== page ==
Per Diem

Opening a restaurant is not for the faint of heart. The Funk brothers can attest to that, as their latest venture, Per Diem, which is located at Hotel Rock Lititz, recently passed the six-month mark. “We’ve spent that time getting our feet under us,” says Josh Funk. Now, with the staff established and positive feedback coming from guests, he feels it’s time to get those feet moving!

Terrifying, fun, challenging. Those are words Josh uses to describe the thrill ride he and his brother, Jake, have been on since they purchased their first restaurant six years ago. While they have each other’s backs, they also credit Lancaster for their on-going success. Annie Bailey’s Irish Public House continues to be a hallmark of the downtown Lancaster dining scene, while Per Diem in Lititz is attracting foodies who like dinner with a side of rock ‘n’ roll. “The Lititz community has really come out to support us,” Josh says.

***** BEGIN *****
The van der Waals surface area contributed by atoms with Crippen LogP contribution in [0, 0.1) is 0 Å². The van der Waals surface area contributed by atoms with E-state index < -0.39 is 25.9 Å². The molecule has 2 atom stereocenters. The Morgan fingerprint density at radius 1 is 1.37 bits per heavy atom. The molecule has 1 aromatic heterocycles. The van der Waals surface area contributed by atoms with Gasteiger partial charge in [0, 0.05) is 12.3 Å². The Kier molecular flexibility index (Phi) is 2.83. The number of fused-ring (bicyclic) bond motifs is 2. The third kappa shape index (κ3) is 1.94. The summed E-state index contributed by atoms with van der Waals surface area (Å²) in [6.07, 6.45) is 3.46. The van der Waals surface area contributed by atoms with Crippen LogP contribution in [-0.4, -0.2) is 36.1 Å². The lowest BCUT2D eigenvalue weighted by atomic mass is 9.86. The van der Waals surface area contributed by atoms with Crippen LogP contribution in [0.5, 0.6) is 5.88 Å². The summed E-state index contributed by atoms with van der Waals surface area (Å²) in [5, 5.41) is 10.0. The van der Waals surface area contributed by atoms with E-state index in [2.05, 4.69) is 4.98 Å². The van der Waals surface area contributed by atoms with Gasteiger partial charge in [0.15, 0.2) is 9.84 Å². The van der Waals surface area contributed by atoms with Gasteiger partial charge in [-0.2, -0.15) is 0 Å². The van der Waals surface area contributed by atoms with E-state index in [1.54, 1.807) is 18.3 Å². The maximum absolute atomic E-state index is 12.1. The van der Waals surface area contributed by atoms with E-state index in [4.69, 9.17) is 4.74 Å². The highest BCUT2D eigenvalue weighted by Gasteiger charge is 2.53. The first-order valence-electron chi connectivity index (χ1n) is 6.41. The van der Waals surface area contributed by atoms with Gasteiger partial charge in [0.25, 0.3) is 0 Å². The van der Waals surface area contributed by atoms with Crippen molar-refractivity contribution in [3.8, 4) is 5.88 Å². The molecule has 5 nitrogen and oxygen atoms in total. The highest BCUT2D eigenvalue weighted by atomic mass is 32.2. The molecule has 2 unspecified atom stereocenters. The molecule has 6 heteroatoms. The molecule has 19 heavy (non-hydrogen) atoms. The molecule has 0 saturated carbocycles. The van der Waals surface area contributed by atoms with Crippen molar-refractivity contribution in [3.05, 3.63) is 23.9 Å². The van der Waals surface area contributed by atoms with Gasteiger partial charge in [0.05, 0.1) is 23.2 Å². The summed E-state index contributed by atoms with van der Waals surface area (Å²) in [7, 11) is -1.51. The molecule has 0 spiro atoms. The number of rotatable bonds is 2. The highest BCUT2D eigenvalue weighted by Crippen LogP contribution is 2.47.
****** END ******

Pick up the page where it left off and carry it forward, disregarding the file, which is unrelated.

It’s a Family Affair

Anyone who frequents the eateries in downtown Lancaster knows who the Funk brothers are. They’ve owned the legendary Annie Bailey’s Public House since 2013. But, long before that, they were an inseparable twosome. The brothers grew up in a farmhouse off Koser Road that was surrounded by other farms. “Probably where Stonehenge now stands,” Josh says, pinpointing the location.

Coriander tuna. Photo by Mike McMonagle.

The two shared a passion for wrestling, thanks to their father, who was a coach at McCaskey for 18 years. The basement of their home was even outfitted with reconditioned wrestling mats. The boys stenciled them with the legend, TFB, which, of course, stood for The Funk Brothers.